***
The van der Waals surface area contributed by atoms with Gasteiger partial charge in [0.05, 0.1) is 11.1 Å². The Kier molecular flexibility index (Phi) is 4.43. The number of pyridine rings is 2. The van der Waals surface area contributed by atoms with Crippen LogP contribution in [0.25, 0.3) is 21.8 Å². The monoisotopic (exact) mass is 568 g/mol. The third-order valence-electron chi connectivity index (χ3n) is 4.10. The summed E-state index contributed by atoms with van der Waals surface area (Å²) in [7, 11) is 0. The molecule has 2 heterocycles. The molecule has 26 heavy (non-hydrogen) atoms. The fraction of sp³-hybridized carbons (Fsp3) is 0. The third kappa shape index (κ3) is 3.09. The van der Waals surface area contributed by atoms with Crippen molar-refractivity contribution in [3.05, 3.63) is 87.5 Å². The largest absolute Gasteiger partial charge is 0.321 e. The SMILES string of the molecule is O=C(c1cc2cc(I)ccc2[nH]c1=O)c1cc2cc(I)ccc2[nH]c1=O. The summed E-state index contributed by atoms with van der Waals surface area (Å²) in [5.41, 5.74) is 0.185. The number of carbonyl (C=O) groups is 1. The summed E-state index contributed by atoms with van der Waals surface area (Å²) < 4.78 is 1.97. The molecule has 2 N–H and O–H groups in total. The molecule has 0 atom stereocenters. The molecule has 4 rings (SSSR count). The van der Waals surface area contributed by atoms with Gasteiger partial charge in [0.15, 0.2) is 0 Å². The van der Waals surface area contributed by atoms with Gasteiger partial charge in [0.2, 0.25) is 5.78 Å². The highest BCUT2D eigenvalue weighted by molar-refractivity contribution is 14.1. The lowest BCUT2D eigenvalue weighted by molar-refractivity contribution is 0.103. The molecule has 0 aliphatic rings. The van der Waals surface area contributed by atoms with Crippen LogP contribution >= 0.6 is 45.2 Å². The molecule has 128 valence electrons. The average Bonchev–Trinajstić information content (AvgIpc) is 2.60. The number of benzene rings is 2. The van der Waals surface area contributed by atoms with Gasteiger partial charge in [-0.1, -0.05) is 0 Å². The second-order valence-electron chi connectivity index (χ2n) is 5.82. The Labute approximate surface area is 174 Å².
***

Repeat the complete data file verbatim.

The van der Waals surface area contributed by atoms with Gasteiger partial charge in [0.05, 0.1) is 11.1 Å². The Kier molecular flexibility index (Phi) is 4.43. The number of pyridine rings is 2. The van der Waals surface area contributed by atoms with Crippen LogP contribution in [0.25, 0.3) is 21.8 Å². The monoisotopic (exact) mass is 568 g/mol. The third-order valence-electron chi connectivity index (χ3n) is 4.10. The summed E-state index contributed by atoms with van der Waals surface area (Å²) in [7, 11) is 0. The molecule has 2 heterocycles. The molecule has 26 heavy (non-hydrogen) atoms. The fraction of sp³-hybridized carbons (Fsp3) is 0. The third kappa shape index (κ3) is 3.09. The van der Waals surface area contributed by atoms with Crippen molar-refractivity contribution in [3.05, 3.63) is 87.5 Å². The largest absolute Gasteiger partial charge is 0.321 e. The SMILES string of the molecule is O=C(c1cc2cc(I)ccc2[nH]c1=O)c1cc2cc(I)ccc2[nH]c1=O. The summed E-state index contributed by atoms with van der Waals surface area (Å²) in [5.41, 5.74) is 0.185. The number of carbonyl (C=O) groups is 1. The summed E-state index contributed by atoms with van der Waals surface area (Å²) < 4.78 is 1.97. The molecule has 2 N–H and O–H groups in total. The molecule has 0 atom stereocenters. The molecule has 4 rings (SSSR count). The van der Waals surface area contributed by atoms with Gasteiger partial charge in [0.15, 0.2) is 0 Å². The van der Waals surface area contributed by atoms with Gasteiger partial charge in [0.2, 0.25) is 5.78 Å². The highest BCUT2D eigenvalue weighted by molar-refractivity contribution is 14.1. The lowest BCUT2D eigenvalue weighted by molar-refractivity contribution is 0.103. The molecule has 0 aliphatic rings. The van der Waals surface area contributed by atoms with Crippen LogP contribution >= 0.6 is 45.2 Å². The molecule has 128 valence electrons. The average Bonchev–Trinajstić information content (AvgIpc) is 2.60. The number of benzene rings is 2. The van der Waals surface area contributed by atoms with Gasteiger partial charge in [-0.1, -0.05) is 0 Å². The second-order valence-electron chi connectivity index (χ2n) is 5.82. The Labute approximate surface area is 174 Å².